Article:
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Lake boys hoops battling through close losses

Andy Harris
Suburbanite correspondent

LAKE TWP. Close losses are one of the most difficult experiences a team can go through.

Experiencing close losses over and over is even tougher, leaving a squad feeling like it's on the verge of breaking through and can't quite find the one thing that will put them over the obstacles in its way. Such is life for the Lake Blue Streaks, whose 2-10 record is marked with several narrow defeats as they head into their second pass through Federal League play for the season.

"The attitude of the kids in practice has been awesome. Even our league losses haven't been by a lot, so we're in games and playing decent basketball, we just have to close them out," Lake head coach Tom McBride said.

A recent win over Canton Central Catholic came at just the right time, giving Lake a much-needed momentum boost to start off the new year as well as a break from league play. Although the Crusaders were missing one of their starting guards due to COVID-19-related issues, but for a team trying to figure out who it is and how it needs to play to consistently win games, every victory is a boost.

Although the Blue Streaks knew they had a talented shooter back from last season in junior guard J.J. Vaughan, much of the rest of the roster is either new faces or players stepping into different roles this year. Alongside Vaughan, Bryce Snow, Tyler Stadulis, Cam Horning and Joe Evans have emerged as scoring threats and that quintet combined to score 55 of Lake's 69 points in its win over CCC.

The acclimation process would typically be further along at this point in a season, but the pandemic has delayed, postponed or canceled plenty over the past few months. High school boys basketball has been no exception.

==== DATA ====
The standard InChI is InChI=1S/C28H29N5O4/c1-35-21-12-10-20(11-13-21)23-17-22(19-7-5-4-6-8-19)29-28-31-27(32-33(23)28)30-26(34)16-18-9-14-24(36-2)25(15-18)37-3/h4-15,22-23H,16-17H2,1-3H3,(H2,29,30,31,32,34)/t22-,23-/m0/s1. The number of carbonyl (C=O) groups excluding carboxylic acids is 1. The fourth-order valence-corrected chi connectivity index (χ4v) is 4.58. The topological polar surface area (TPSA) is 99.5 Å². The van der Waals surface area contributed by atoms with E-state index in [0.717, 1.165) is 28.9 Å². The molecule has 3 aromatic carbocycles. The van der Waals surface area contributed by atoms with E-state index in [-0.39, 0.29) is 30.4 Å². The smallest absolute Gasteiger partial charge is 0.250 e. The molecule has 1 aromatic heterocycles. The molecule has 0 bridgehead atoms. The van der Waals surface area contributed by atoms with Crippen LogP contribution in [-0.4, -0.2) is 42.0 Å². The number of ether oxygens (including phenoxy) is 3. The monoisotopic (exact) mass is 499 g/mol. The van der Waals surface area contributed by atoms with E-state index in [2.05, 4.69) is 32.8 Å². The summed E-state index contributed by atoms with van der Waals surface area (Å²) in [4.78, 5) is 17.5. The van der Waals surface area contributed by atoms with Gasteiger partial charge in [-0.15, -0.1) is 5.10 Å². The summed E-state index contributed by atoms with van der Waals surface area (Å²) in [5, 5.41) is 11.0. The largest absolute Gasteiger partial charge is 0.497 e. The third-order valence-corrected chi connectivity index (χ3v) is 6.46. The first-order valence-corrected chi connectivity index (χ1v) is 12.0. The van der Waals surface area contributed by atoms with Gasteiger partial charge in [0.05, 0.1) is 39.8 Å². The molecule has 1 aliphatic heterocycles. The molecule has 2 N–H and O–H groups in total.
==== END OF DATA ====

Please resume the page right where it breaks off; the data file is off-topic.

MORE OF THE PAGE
"Due to not having a summer, having new guys into the program and also having guys like Bryce Snow coming back to the team, it's taken us a little while to form our identity," McBride said. "We're still figuring out how do we have to play defensively and offensively and where does our strength lie."

Answering those questions becomes even more difficult when your league schedule features some of the area's best teams, including state-ranked foes like Jackson and Canton McKinley. A young team figuring out its identity has a small margin for errors against such opponents, as illustrated by the close games Lake has played to this point.

What the Blue Streaks do know is that their shooting is one of the centerpieces of their offense.

"Knowing that we have shooters, we have to play more outside in," McBride said. "If I had to put a number on it, I would say we're about four weeks behind where we want to be in a normal season. We're still trying to establish some of the ideals and the things we want to do offensively and defensively."

The base concepts are in place, the veteran coach noted, but some of the more specific wrinkles in game plans aren't quite there yet. One wrinkle that seems unlikely to change is the smaller crowds at games this season. The aforementioned Jackson-McKinley game and contests such as Lake-Green and Lake-Jackson usually draw large, sell-out crowds, but the pandemic has led the state and leagues across Ohio to place limits on attendance.

Entering the year, McBride speculated that the quieter gyms without student sections would have a definite impact on the atmosphere. That has proven to be true and with a team he describes as more of a quiet group, creating energy has been a work in progress.

The question in the remainder of the season is how much progress the Blue Streaks can make across the board. Their answer to that question will go a long way toward determining whether they're able to start turning those close losses into wins and get on a roll as the postseason nears.